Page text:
Now the Heisman, Big 12 Championship, and College Football Playoff spotlight and pressure are on. He can handle it.

2. WR Collin Johnson, Sr.

3. C Zach Shackelford, Sr.

4. OT Sam Cosmi, Soph.

5. RB Keontay Ingram, Soph.

Best Texas Defensive Player

S Caden Sterns, Soph.

Throw any of the Texas safeties in here and you're probably right. The 6-1, 210-pound sophomore stepped in and rocked right away, finishing sixth on the team with 62 tackles with a sack and three tackles for loss. But it was his play with the ball in the air that helped him earn First-Team All-Big 12 honors, picking off four passes including two against TCU. Very smart, very quick, and physical, he's a special young NFL-caliber safety who'll be on ever All-America short list.

2. S Brandon Jones, Sr.

3. S BJ Foster, Soph.

4. LB Jeffrey McCulloch, Sr.

5. LB Joseph Ossai, Soph.

NEXT: Keys to the Season, Prediction & What Will Happen


Biggest Key To The Texas Offense

The running game has to be better. More to the point, it has to be more effective and a bit more explosive. The Texas offense was able to wing it around when it had to in shootouts, and Sam Ehlinger was and will be more than fine on the midrange throws to keep things moving, but for a team that relies on ball control, turnovers, defense, and third down conversions to own games, being able to average more than 3.77 yards per carry would be a plus.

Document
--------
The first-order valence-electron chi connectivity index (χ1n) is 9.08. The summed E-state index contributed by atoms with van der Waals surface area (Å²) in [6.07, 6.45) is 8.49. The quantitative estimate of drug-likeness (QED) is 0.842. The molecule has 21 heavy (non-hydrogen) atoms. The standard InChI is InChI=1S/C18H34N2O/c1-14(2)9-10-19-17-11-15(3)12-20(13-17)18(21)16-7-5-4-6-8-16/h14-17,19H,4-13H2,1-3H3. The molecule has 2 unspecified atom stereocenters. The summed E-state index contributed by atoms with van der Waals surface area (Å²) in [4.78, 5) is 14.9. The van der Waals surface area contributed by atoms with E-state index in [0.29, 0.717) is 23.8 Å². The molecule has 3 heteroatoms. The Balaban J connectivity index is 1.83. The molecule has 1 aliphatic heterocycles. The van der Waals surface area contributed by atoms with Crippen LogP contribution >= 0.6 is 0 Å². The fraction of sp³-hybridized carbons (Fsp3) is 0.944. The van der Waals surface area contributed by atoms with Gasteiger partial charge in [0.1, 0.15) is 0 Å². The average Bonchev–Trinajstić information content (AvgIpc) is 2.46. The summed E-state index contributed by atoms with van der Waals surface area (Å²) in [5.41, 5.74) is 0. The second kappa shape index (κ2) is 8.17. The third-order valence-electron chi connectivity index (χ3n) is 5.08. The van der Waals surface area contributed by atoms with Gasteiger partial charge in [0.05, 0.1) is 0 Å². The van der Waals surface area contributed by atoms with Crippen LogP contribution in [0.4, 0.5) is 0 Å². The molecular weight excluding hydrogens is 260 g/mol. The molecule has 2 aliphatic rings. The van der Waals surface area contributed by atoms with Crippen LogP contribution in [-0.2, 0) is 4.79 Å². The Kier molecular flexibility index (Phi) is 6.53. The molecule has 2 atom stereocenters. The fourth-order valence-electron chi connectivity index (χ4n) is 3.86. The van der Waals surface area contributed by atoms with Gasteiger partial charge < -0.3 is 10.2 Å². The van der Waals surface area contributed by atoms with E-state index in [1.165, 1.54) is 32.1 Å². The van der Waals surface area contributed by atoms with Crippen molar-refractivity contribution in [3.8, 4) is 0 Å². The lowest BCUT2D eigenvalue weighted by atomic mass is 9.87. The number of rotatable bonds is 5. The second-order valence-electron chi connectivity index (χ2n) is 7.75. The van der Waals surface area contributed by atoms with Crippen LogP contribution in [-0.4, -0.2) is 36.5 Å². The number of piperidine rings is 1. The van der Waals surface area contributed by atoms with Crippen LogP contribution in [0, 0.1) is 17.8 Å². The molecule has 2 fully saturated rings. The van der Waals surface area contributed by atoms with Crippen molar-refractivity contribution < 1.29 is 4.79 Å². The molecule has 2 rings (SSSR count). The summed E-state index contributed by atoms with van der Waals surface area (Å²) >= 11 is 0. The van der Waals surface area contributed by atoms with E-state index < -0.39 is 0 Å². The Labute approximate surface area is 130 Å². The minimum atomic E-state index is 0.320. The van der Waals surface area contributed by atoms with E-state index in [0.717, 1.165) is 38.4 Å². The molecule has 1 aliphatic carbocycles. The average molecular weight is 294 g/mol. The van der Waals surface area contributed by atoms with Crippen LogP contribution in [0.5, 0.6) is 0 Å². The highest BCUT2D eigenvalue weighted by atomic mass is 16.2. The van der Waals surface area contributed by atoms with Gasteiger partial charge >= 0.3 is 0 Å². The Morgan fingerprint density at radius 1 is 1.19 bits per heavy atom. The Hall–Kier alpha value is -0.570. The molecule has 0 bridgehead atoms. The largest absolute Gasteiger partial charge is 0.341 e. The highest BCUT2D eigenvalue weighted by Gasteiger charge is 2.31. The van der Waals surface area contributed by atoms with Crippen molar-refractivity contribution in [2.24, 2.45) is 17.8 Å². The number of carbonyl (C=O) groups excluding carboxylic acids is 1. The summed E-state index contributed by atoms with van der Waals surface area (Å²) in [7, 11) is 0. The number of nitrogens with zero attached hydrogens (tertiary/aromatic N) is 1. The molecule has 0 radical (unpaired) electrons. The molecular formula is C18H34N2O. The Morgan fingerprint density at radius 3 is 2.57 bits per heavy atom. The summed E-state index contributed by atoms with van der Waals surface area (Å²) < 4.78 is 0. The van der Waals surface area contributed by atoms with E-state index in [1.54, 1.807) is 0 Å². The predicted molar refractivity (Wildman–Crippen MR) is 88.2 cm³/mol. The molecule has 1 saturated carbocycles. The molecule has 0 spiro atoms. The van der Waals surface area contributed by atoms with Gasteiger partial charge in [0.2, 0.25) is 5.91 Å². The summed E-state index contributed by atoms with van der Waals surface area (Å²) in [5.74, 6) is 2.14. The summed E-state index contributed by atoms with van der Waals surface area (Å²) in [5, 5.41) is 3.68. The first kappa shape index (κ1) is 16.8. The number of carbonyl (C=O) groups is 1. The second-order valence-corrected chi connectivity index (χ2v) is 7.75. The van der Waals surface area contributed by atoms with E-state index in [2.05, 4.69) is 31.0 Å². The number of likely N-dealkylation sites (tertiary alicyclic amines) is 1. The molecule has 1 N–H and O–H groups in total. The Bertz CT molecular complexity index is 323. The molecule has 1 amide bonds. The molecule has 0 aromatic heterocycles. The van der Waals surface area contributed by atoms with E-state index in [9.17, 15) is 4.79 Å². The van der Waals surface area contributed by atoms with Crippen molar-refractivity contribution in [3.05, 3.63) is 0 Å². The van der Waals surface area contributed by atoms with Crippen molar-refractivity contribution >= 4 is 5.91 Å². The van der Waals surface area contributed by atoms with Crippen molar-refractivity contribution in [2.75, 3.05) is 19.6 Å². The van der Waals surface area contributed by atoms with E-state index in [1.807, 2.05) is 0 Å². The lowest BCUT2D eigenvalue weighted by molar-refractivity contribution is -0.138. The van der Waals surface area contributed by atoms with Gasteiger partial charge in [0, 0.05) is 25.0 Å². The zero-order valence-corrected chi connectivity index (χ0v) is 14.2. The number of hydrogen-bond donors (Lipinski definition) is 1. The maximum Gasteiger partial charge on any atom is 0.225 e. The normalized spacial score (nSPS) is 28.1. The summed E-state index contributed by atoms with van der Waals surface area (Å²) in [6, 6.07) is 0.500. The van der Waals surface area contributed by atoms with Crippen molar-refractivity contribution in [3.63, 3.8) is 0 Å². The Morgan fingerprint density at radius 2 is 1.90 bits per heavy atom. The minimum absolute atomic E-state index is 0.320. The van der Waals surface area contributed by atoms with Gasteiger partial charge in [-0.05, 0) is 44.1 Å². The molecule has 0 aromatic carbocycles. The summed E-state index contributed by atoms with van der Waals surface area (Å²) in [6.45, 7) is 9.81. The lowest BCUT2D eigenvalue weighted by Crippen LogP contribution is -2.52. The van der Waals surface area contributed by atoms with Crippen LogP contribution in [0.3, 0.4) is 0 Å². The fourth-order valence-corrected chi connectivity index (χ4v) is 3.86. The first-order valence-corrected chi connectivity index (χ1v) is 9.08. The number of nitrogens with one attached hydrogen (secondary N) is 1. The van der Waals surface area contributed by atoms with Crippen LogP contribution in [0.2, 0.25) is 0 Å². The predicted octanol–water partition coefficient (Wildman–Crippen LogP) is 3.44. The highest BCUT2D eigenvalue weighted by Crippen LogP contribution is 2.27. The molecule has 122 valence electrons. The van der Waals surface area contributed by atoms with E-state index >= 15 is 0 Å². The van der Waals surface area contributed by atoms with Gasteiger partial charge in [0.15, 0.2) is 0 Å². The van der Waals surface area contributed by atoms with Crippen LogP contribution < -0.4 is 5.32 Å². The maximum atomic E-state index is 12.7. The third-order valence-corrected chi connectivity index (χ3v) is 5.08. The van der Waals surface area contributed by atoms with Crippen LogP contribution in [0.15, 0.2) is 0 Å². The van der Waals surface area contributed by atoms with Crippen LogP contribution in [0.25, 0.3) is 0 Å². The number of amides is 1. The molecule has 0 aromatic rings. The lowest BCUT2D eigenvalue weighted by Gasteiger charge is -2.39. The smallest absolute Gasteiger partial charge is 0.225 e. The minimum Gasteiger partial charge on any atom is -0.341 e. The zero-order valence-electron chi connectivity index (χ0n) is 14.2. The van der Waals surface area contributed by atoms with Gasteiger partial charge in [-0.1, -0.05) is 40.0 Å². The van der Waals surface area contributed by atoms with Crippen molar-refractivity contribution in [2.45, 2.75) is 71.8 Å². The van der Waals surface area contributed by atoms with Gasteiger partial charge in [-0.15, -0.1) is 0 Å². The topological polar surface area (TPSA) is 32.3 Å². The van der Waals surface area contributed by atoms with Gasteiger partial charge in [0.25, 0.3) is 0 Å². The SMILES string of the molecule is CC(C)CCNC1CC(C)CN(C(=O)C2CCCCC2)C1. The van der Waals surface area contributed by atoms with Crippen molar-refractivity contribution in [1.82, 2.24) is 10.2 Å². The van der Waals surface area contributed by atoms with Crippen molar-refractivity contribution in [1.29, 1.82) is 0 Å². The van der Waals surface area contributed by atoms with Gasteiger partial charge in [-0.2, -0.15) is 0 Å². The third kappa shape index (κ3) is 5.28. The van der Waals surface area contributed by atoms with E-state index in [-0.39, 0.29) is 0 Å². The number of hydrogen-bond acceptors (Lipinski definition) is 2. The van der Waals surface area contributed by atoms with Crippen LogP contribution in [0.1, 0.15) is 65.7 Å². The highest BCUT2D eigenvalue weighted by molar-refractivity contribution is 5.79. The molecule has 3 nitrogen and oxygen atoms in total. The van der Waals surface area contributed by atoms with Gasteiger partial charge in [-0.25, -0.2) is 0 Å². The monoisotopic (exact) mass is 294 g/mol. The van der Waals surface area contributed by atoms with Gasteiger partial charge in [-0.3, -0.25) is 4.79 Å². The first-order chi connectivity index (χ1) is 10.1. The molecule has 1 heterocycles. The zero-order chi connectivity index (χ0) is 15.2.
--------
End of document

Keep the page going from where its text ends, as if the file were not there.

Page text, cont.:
The ground game wasn't awful, but it only hit the 200-yard mark once, and that came against Tulsa early on in the season. That game, the blowout win over San Jose State early in 2017, and the win over West Virginia later that year were the only three times the team averaged over five yards per carry under Tom Herman.

And those were the only three times the ground game ran for over 200 yards. By comparison - not that this is necessarily a positive considering the overall results - Texas ran for 200 yards or more eight times in 2016.

Biggest Key To The Texas Defense

Besides having to fight through the growing pains of a massive youth movement, coming up with more key third down stops would be nice. Of course, all Big 12 defenses get graded on a curve considering the offensive firepower in the league, but the Longhorns struggled on third downs against USC, Georgia, and in key spots against Maryland, too.